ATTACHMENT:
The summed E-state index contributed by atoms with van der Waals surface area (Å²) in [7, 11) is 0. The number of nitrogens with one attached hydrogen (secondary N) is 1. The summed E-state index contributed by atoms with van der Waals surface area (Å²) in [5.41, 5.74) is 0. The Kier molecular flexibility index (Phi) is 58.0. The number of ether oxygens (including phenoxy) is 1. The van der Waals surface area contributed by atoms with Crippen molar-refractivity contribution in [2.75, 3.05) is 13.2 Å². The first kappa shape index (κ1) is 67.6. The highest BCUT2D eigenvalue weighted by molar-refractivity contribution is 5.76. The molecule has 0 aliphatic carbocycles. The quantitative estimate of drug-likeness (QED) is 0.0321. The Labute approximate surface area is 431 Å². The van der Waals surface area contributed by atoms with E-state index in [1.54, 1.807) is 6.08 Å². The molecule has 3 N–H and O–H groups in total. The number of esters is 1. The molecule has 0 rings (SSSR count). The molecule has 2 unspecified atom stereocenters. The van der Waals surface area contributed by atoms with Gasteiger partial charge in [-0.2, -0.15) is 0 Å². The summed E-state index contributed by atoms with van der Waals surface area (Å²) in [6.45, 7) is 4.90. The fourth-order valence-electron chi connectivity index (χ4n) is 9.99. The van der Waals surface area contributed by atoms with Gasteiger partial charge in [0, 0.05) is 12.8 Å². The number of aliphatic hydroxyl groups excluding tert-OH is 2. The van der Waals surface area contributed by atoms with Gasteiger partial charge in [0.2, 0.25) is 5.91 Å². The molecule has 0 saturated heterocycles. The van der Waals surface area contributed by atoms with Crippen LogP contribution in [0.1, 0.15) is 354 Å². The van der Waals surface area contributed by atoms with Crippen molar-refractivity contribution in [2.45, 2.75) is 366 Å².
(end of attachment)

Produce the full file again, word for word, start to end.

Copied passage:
The summed E-state index contributed by atoms with van der Waals surface area (Å²) in [7, 11) is 0. The number of nitrogens with one attached hydrogen (secondary N) is 1. The summed E-state index contributed by atoms with van der Waals surface area (Å²) in [5.41, 5.74) is 0. The Kier molecular flexibility index (Phi) is 58.0. The number of ether oxygens (including phenoxy) is 1. The van der Waals surface area contributed by atoms with Crippen molar-refractivity contribution in [2.75, 3.05) is 13.2 Å². The first kappa shape index (κ1) is 67.6. The highest BCUT2D eigenvalue weighted by molar-refractivity contribution is 5.76. The molecule has 0 aliphatic carbocycles. The quantitative estimate of drug-likeness (QED) is 0.0321. The Labute approximate surface area is 431 Å². The van der Waals surface area contributed by atoms with E-state index in [1.54, 1.807) is 6.08 Å². The molecule has 3 N–H and O–H groups in total. The number of esters is 1. The molecule has 0 rings (SSSR count). The molecule has 2 unspecified atom stereocenters. The van der Waals surface area contributed by atoms with Gasteiger partial charge in [-0.2, -0.15) is 0 Å². The summed E-state index contributed by atoms with van der Waals surface area (Å²) in [6.45, 7) is 4.90. The fourth-order valence-electron chi connectivity index (χ4n) is 9.99. The van der Waals surface area contributed by atoms with Gasteiger partial charge in [0, 0.05) is 12.8 Å². The number of aliphatic hydroxyl groups excluding tert-OH is 2. The van der Waals surface area contributed by atoms with Gasteiger partial charge in [0.2, 0.25) is 5.91 Å². The molecule has 0 saturated heterocycles. The van der Waals surface area contributed by atoms with Crippen LogP contribution in [0.1, 0.15) is 354 Å². The van der Waals surface area contributed by atoms with Crippen molar-refractivity contribution in [2.45, 2.75) is 366 Å².